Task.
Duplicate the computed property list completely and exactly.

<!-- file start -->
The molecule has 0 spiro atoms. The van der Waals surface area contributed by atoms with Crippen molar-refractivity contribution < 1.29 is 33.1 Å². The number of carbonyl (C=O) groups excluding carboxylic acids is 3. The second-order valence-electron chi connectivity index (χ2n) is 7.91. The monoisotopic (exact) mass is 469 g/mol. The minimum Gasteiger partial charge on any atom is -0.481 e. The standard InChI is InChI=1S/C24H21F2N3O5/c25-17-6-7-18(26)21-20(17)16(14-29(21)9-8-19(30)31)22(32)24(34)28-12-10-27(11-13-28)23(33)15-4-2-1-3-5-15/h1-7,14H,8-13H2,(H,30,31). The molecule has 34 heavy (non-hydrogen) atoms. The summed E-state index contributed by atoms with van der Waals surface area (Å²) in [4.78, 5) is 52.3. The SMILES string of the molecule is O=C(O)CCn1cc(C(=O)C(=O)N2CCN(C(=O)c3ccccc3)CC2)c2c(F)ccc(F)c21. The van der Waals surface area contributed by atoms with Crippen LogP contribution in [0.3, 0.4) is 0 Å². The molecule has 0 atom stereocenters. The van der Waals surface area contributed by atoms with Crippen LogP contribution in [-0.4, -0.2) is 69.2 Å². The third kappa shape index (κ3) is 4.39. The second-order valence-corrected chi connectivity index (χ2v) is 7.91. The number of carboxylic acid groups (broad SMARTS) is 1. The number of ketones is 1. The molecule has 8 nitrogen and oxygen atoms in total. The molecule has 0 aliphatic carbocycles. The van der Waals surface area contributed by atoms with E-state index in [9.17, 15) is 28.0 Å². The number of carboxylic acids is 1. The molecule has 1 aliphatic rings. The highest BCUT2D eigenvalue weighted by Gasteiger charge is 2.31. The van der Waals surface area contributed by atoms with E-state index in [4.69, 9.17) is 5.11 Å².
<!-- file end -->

The molecule has 0 spiro atoms. The van der Waals surface area contributed by atoms with Crippen molar-refractivity contribution < 1.29 is 33.1 Å². The number of carbonyl (C=O) groups excluding carboxylic acids is 3. The second-order valence-electron chi connectivity index (χ2n) is 7.91. The monoisotopic (exact) mass is 469 g/mol. The minimum Gasteiger partial charge on any atom is -0.481 e. The standard InChI is InChI=1S/C24H21F2N3O5/c25-17-6-7-18(26)21-20(17)16(14-29(21)9-8-19(30)31)22(32)24(34)28-12-10-27(11-13-28)23(33)15-4-2-1-3-5-15/h1-7,14H,8-13H2,(H,30,31). The molecule has 34 heavy (non-hydrogen) atoms. The summed E-state index contributed by atoms with van der Waals surface area (Å²) in [4.78, 5) is 52.3. The SMILES string of the molecule is O=C(O)CCn1cc(C(=O)C(=O)N2CCN(C(=O)c3ccccc3)CC2)c2c(F)ccc(F)c21. The van der Waals surface area contributed by atoms with Crippen LogP contribution in [0.3, 0.4) is 0 Å². The molecule has 0 atom stereocenters. The van der Waals surface area contributed by atoms with Crippen LogP contribution in [-0.4, -0.2) is 69.2 Å². The third kappa shape index (κ3) is 4.39. The second-order valence-corrected chi connectivity index (χ2v) is 7.91. The number of carboxylic acid groups (broad SMARTS) is 1. The number of ketones is 1. The molecule has 8 nitrogen and oxygen atoms in total. The molecule has 0 aliphatic carbocycles. The van der Waals surface area contributed by atoms with E-state index in [9.17, 15) is 28.0 Å². The number of carboxylic acids is 1. The molecule has 1 aliphatic rings. The highest BCUT2D eigenvalue weighted by Gasteiger charge is 2.31. The van der Waals surface area contributed by atoms with E-state index in [4.69, 9.17) is 5.11 Å².